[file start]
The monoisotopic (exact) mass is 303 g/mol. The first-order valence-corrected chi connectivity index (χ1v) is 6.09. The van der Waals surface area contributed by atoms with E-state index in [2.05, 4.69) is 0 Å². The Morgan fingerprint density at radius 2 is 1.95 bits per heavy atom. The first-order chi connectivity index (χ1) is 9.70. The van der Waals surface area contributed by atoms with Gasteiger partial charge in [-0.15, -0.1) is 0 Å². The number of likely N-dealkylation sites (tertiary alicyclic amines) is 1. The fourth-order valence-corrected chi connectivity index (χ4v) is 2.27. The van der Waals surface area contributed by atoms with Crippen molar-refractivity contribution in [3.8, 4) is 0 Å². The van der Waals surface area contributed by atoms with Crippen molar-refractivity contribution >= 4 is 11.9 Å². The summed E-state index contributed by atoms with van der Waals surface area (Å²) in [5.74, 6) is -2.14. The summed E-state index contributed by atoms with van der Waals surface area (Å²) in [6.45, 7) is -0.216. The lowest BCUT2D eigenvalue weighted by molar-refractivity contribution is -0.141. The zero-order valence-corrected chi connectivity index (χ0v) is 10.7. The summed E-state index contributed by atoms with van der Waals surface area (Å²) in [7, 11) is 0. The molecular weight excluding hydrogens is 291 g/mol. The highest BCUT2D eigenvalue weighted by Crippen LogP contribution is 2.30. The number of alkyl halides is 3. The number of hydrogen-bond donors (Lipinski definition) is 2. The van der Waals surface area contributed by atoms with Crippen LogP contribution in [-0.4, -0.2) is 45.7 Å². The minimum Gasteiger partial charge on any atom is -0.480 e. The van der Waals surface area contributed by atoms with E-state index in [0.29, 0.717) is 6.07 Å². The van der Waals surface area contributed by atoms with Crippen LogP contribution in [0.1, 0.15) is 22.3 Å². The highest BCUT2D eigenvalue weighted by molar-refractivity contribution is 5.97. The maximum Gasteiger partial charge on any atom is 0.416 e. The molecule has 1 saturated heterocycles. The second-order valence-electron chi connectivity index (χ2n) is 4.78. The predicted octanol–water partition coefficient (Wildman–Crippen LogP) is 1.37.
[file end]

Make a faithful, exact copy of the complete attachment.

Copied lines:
The monoisotopic (exact) mass is 303 g/mol. The first-order valence-corrected chi connectivity index (χ1v) is 6.09. The van der Waals surface area contributed by atoms with E-state index in [2.05, 4.69) is 0 Å². The Morgan fingerprint density at radius 2 is 1.95 bits per heavy atom. The first-order chi connectivity index (χ1) is 9.70. The van der Waals surface area contributed by atoms with Gasteiger partial charge in [-0.15, -0.1) is 0 Å². The number of likely N-dealkylation sites (tertiary alicyclic amines) is 1. The fourth-order valence-corrected chi connectivity index (χ4v) is 2.27. The van der Waals surface area contributed by atoms with Crippen molar-refractivity contribution in [3.8, 4) is 0 Å². The van der Waals surface area contributed by atoms with Crippen molar-refractivity contribution >= 4 is 11.9 Å². The summed E-state index contributed by atoms with van der Waals surface area (Å²) in [5.74, 6) is -2.14. The summed E-state index contributed by atoms with van der Waals surface area (Å²) in [6.45, 7) is -0.216. The lowest BCUT2D eigenvalue weighted by molar-refractivity contribution is -0.141. The zero-order valence-corrected chi connectivity index (χ0v) is 10.7. The summed E-state index contributed by atoms with van der Waals surface area (Å²) in [7, 11) is 0. The molecular weight excluding hydrogens is 291 g/mol. The highest BCUT2D eigenvalue weighted by Crippen LogP contribution is 2.30. The number of alkyl halides is 3. The number of hydrogen-bond donors (Lipinski definition) is 2. The van der Waals surface area contributed by atoms with Crippen LogP contribution in [-0.4, -0.2) is 45.7 Å². The minimum Gasteiger partial charge on any atom is -0.480 e. The van der Waals surface area contributed by atoms with E-state index in [0.29, 0.717) is 6.07 Å². The van der Waals surface area contributed by atoms with Crippen LogP contribution in [0.1, 0.15) is 22.3 Å². The highest BCUT2D eigenvalue weighted by molar-refractivity contribution is 5.97. The maximum Gasteiger partial charge on any atom is 0.416 e. The molecule has 1 saturated heterocycles. The second-order valence-electron chi connectivity index (χ2n) is 4.78. The predicted octanol–water partition coefficient (Wildman–Crippen LogP) is 1.37.